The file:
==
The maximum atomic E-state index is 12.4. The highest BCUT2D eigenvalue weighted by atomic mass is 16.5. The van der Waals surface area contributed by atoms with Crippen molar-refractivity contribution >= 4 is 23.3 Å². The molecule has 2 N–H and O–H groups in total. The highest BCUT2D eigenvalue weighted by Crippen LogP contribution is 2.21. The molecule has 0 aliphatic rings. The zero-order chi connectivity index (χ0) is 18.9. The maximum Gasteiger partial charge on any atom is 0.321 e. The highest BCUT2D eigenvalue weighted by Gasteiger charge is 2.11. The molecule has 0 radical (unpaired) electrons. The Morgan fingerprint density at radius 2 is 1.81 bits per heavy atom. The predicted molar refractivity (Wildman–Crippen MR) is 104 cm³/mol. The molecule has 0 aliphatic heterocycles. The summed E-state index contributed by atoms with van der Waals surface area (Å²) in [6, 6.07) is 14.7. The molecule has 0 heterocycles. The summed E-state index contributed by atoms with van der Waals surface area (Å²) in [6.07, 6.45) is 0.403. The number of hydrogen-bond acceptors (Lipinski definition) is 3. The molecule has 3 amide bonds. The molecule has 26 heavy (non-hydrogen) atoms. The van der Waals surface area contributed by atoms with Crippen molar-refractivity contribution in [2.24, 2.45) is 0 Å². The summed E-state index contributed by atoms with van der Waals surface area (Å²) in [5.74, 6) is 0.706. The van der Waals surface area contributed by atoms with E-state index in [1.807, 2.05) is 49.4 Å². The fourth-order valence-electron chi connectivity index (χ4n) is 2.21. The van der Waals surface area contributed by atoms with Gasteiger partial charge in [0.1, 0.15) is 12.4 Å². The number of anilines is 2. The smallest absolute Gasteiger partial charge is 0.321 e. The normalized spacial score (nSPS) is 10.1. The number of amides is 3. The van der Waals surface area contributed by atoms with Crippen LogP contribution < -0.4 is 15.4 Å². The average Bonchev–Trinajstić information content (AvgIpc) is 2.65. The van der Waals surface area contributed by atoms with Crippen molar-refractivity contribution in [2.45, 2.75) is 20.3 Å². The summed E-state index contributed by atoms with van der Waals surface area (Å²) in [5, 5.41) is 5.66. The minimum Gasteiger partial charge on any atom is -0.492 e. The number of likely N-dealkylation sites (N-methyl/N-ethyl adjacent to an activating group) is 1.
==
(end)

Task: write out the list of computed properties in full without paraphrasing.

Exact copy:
The maximum atomic E-state index is 12.4. The highest BCUT2D eigenvalue weighted by atomic mass is 16.5. The van der Waals surface area contributed by atoms with Crippen molar-refractivity contribution >= 4 is 23.3 Å². The molecule has 2 N–H and O–H groups in total. The highest BCUT2D eigenvalue weighted by Crippen LogP contribution is 2.21. The molecule has 0 aliphatic rings. The zero-order chi connectivity index (χ0) is 18.9. The maximum Gasteiger partial charge on any atom is 0.321 e. The highest BCUT2D eigenvalue weighted by Gasteiger charge is 2.11. The molecule has 0 radical (unpaired) electrons. The Morgan fingerprint density at radius 2 is 1.81 bits per heavy atom. The predicted molar refractivity (Wildman–Crippen MR) is 104 cm³/mol. The molecule has 0 aliphatic heterocycles. The summed E-state index contributed by atoms with van der Waals surface area (Å²) in [6, 6.07) is 14.7. The molecule has 0 heterocycles. The summed E-state index contributed by atoms with van der Waals surface area (Å²) in [6.07, 6.45) is 0.403. The number of hydrogen-bond acceptors (Lipinski definition) is 3. The molecule has 3 amide bonds. The molecule has 26 heavy (non-hydrogen) atoms. The van der Waals surface area contributed by atoms with Crippen molar-refractivity contribution in [2.24, 2.45) is 0 Å². The summed E-state index contributed by atoms with van der Waals surface area (Å²) in [5.74, 6) is 0.706. The van der Waals surface area contributed by atoms with E-state index in [1.807, 2.05) is 49.4 Å². The fourth-order valence-electron chi connectivity index (χ4n) is 2.21. The van der Waals surface area contributed by atoms with Gasteiger partial charge in [0.1, 0.15) is 12.4 Å². The number of anilines is 2. The smallest absolute Gasteiger partial charge is 0.321 e. The normalized spacial score (nSPS) is 10.1. The number of amides is 3. The van der Waals surface area contributed by atoms with Crippen LogP contribution < -0.4 is 15.4 Å². The average Bonchev–Trinajstić information content (AvgIpc) is 2.65. The van der Waals surface area contributed by atoms with Crippen molar-refractivity contribution in [2.45, 2.75) is 20.3 Å². The summed E-state index contributed by atoms with van der Waals surface area (Å²) in [5, 5.41) is 5.66. The minimum Gasteiger partial charge on any atom is -0.492 e. The number of likely N-dealkylation sites (N-methyl/N-ethyl adjacent to an activating group) is 1.